Anyone who drives a car knows that a car requires maintenance. In most cases, it is important to get that maintenance before a small problem turns into a bigger problem. Your car’s braking system needs regular upkeep if you want to stay as safe on the road as possible.
Additionally, braking systems are much more complex than just brake pads and shoes. That means that a number of things can go wrong - from problems with the brake lines and hoses, to bent drums and rotors - that require your immediate attention if you want to stop your brake problem from snowballing.
In order to stay ahead of your brakes, you need to pay close attention to what you car is telling you. How do you know when your braking system might need some TLC? Watch out for these three signs that your brake need to be checked:
There is perhaps no more obvious sign that your brakes need attention than that all-too familiar, tell-tale squeal. If you listen closely, you can even identify which brake(s) need replacing. So, just what is it that causes this hard to ignore sound? Generally speaking, your braking system works through friction between your brake pads and rotors. This friction naturally wears the brake pads down over time. Most brake pads have a built-in indicator to alert you of when they need to be replaced - usually a steel clip - that makes a high-pitched sound when it comes into contact with the rotor.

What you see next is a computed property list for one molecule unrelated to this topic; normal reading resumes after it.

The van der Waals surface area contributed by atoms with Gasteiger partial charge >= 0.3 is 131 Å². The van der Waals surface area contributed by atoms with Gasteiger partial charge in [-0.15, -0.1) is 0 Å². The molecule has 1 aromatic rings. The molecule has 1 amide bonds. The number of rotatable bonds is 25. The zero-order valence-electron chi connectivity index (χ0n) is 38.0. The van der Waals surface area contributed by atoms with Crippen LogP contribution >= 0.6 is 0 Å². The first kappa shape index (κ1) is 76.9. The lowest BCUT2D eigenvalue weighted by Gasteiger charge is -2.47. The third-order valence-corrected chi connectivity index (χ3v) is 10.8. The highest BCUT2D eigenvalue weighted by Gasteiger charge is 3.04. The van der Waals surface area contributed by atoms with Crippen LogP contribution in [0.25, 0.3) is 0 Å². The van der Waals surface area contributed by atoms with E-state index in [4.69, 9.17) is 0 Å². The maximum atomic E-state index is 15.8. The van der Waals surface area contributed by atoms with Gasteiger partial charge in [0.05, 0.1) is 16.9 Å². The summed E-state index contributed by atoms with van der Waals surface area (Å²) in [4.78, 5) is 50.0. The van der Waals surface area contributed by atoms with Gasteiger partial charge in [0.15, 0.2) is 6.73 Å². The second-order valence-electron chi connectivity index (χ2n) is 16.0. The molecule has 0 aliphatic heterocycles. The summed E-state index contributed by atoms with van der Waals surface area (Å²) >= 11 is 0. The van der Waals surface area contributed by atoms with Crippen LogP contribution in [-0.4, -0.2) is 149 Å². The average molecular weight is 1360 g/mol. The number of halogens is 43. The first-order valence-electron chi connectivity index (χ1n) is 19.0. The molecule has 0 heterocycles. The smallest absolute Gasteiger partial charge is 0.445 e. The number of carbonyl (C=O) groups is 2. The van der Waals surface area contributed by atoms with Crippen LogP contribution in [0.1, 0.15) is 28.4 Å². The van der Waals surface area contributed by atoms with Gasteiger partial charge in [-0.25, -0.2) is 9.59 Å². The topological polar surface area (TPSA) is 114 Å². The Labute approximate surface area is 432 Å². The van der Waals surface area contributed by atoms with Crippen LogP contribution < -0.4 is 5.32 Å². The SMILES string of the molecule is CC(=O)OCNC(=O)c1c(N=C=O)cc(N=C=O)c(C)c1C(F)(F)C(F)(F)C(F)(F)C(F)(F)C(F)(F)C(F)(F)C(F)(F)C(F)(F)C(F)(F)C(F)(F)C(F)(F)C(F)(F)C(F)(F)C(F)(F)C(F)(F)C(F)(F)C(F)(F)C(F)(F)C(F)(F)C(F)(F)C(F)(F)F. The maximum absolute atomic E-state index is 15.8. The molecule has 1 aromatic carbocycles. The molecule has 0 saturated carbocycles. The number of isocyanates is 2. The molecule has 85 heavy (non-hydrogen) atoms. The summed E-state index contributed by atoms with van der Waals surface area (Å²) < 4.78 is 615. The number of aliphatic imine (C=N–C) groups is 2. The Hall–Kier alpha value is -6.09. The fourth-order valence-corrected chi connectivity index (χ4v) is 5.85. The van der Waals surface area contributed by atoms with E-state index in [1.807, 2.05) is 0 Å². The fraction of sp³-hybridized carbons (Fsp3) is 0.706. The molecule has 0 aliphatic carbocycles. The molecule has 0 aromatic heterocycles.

You may feel a vibration when you press on your brake pedal. This most likely means that your rotors are warped. Rotors may become warped if you go too long without replacing your brake pads, or even just from the pressure of driving down steep terrain. Either way, if your rotors are sending those vibrations your way, you need to have them checked out (and most likely replaced).
A problematic pedal
Pedal problems can go either way - either too “mushy” or too “sensitive” - and each problem is indicative of different types of brake issues. For example, if your pedal feels mushy when you push on it, then there is likely a problem in the brake lines or hydraulic system; if your pedal is hypersensitive, the problem may be a worn rotor or dirty brake fluid.